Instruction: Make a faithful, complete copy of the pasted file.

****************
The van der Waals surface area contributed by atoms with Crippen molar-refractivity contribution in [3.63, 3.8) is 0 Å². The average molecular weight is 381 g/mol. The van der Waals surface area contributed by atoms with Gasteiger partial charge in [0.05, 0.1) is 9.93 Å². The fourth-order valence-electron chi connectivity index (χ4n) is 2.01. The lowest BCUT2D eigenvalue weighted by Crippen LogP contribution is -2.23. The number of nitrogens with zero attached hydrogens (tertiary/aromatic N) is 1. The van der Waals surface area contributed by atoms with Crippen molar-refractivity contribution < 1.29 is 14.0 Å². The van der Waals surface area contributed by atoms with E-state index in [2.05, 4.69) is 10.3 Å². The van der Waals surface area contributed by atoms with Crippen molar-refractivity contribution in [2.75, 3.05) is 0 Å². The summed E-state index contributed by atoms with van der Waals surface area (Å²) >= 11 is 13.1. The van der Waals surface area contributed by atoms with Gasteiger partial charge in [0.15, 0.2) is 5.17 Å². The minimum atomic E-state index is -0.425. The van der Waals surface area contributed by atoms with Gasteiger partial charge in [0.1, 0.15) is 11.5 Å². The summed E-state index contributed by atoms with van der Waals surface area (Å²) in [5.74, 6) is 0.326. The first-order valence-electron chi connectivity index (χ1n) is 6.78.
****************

The van der Waals surface area contributed by atoms with Crippen molar-refractivity contribution in [3.63, 3.8) is 0 Å². The average molecular weight is 381 g/mol. The van der Waals surface area contributed by atoms with Gasteiger partial charge in [0.05, 0.1) is 9.93 Å². The fourth-order valence-electron chi connectivity index (χ4n) is 2.01. The lowest BCUT2D eigenvalue weighted by Crippen LogP contribution is -2.23. The number of nitrogens with zero attached hydrogens (tertiary/aromatic N) is 1. The van der Waals surface area contributed by atoms with Crippen molar-refractivity contribution < 1.29 is 14.0 Å². The van der Waals surface area contributed by atoms with E-state index in [2.05, 4.69) is 10.3 Å². The van der Waals surface area contributed by atoms with Crippen molar-refractivity contribution in [2.75, 3.05) is 0 Å². The summed E-state index contributed by atoms with van der Waals surface area (Å²) >= 11 is 13.1. The van der Waals surface area contributed by atoms with Gasteiger partial charge in [0.15, 0.2) is 5.17 Å². The minimum atomic E-state index is -0.425. The van der Waals surface area contributed by atoms with Gasteiger partial charge in [0.1, 0.15) is 11.5 Å². The summed E-state index contributed by atoms with van der Waals surface area (Å²) in [5.74, 6) is 0.326. The first-order valence-electron chi connectivity index (χ1n) is 6.78.